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Apple Cake

published through: Pearl Press

I cut up eight apples for the cake that I made for Lena’s shiva. I held it close in the bumpy car ride through Queens, and sliced out a piece for my uncle, Sender, to try once we arrived. Papa and I walked across the aisles of gateways until we reached the somewhat familiar stairway with the new shrubbery lined up on the patio. I began thinking of what I will consume, food for thought maybe. “Like most humans, I am hungry…”  M.F.K. Fisher writes, “...​our three basic needs, for food and security and love, are so mixed and mingled and entwined that we cannot straightly think of one without the others. So it happens that when I write of hunger, I am really writing about love and the hunger for it...” After much of my consumption for Fisher’s writing, I discovered that food for thought may have another explanation.

Cutting apples for the cake she was making for dessert, Babushka fed the rest through a juicer for me. I remember the smell as if walking through an orchard in their small Queens apartment. Babushka and Dedushka lived in Forest Hills for the entirety of my life. As a child of about four or five, I was a picky eater, pushing away food I so happily would scarf down now. The apple cake that Babushka was preparing was the simplest joy, a pound cake filled with apples in its most basic form, but the flavor is complex like nostalgia. Sweetened with vanilla and spiced with cinnamon, it was a staple for our family parties, I remember because it was almost all I ate. I pushed away the borscht so I could save more room for Babushka’s apple cake. Everyone would come, Babushka and Dedushka prepared the meal and that is almost all I can remember. Being so young when they passed away, I have few memories that I can recall without the playing of an old tape or a story from my parents. I couldn’t quite understand what it meant when Bab and Ded weren’t there anymore. As adults, we reflect, we think about our choices, our family, our past, passings. Now, I reflect. The memories that I taste are of apple  cake which started to quickly become a speciality of my Great Aunt, Lena’s. Moist and warm. I soon created new memories of Lena and her cakes and spending time inside with family.  

Lena had beautiful red hair and wore the most incredible patterns. She shared her earrings and necklaces with my sister, Michal and me and told us how pretty we looked with her clip ons dangling off our lobes. I can’t remember if her ears were ever pierced but I do remember the pain of the clip on shortly after it was clipped off. She made us borscht and potatoes and different salads, tea and apple cake. A lot of Lena reminded me of Babushka, her kindness and her smile, her warmth and her open heart. Much like Bab and Ded, Lena and my Great Uncle, Asik lived in Queens and had a house in the Poconos that I adored. Every time we  went to see my grandparents, we would visit Asik and Lena, drive up their curved driveway and bust through the screen door excited to run around in their enormous backyard. The best part of their homes was the carpet; jumping around barefoot in it right after playing marbles on the floor. My favorite marble was clear with the prettiest specks of color all around. The Poconos felt like my second home, on carpet is how I  feel ‘at home’ nowadays.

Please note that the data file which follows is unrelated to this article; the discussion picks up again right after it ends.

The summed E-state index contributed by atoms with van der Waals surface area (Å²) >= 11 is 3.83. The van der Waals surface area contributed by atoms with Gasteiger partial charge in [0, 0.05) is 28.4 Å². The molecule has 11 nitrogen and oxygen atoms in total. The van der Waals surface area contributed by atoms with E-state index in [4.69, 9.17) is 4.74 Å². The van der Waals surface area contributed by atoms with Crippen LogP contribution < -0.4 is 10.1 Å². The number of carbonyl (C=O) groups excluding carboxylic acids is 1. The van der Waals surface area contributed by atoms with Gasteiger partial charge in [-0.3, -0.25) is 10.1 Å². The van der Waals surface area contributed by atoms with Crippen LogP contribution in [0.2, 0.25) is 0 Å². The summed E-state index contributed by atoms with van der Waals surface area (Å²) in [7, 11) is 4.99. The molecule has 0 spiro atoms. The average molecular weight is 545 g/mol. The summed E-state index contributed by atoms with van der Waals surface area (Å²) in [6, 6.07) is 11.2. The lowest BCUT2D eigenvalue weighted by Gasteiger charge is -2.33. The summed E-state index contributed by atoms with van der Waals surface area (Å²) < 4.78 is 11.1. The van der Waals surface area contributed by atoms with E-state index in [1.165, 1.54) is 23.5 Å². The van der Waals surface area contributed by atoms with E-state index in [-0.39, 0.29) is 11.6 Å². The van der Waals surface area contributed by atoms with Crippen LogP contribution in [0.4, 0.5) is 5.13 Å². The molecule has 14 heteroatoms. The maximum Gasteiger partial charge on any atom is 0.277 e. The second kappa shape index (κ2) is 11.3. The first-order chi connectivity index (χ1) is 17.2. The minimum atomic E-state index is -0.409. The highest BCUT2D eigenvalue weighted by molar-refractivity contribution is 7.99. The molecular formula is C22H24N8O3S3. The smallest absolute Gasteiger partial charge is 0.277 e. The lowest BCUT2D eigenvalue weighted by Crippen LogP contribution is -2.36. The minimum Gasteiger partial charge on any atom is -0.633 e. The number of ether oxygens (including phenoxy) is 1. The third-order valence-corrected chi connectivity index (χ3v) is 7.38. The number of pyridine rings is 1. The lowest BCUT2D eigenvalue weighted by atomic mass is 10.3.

Visiting the Poconos as I got older I was able to see Babushka’s golden curls, the way that the Pocono Mountain sun hit her pale skin. I see her blue eyes that shone for her husband, her children, her grandchildren. I see the beach. It wasn’t a very large beach but a quaint one, from home videos and maybe from my recent trips, I can make out a lifeguard in a very tall chair, a few park benches placed in the sand, clear water and Michal running toward it calling for me to run by her side. Babushka sat in the sand with us and let us play with her curls, pinning them up with her lobster clip while Dedushka swam in the open waters, swimming far to show us bravery. I would ask papa how Dedushka wasn’t scared to go out far, not knowing if he’ll be able to get back to the shore, and papa just smiled because he knew his father, he knew what he was capable of. Papa smiles for me like that now to show me what I am capable of.  

I found Babushka’s apple cake recipe a few months before Lena passed away. My first round at making the cake was hardly a success. It looked as if it’s volume was deflated and its spice subpar, but papa seemed to like it. That night, I ate the majority of it, critiquing it each time I took a bite. My second attempt was getting there. The airy pound cake complimenting the acidity of the apples, perfectly sliced by hand as I watched Casablanca for the first time. The next round I decided to bake when Michal came home, she helped me with the batter while I sliced. Each attempt got closer to Babushka. When I realized that baking helped me feel that way, I ran with it. Lena knew exactly how to mimic the cake along with her other delicious creations that I loved  so very much. Like Babushka, she put her heart into her baking and you could taste it in the batter. 

The night of Lena’s shiva, papa and I walked up the stairway, the one I climbed only a few months before to visit Lena while she drank hot tea and sat smiling at us, love radiating off of her warmth. Papa and I found the door, we rang the buzzer and entered the crowded apartment. I saw old and new faces, family and family friends. I smiled and put down my apple cake so I could grab a knife to begin slicing. ​Sender received the  first piece, he said the cake reminded him of his mother’s. Papa smiled at me as if I had swam across the ocean to get there. 

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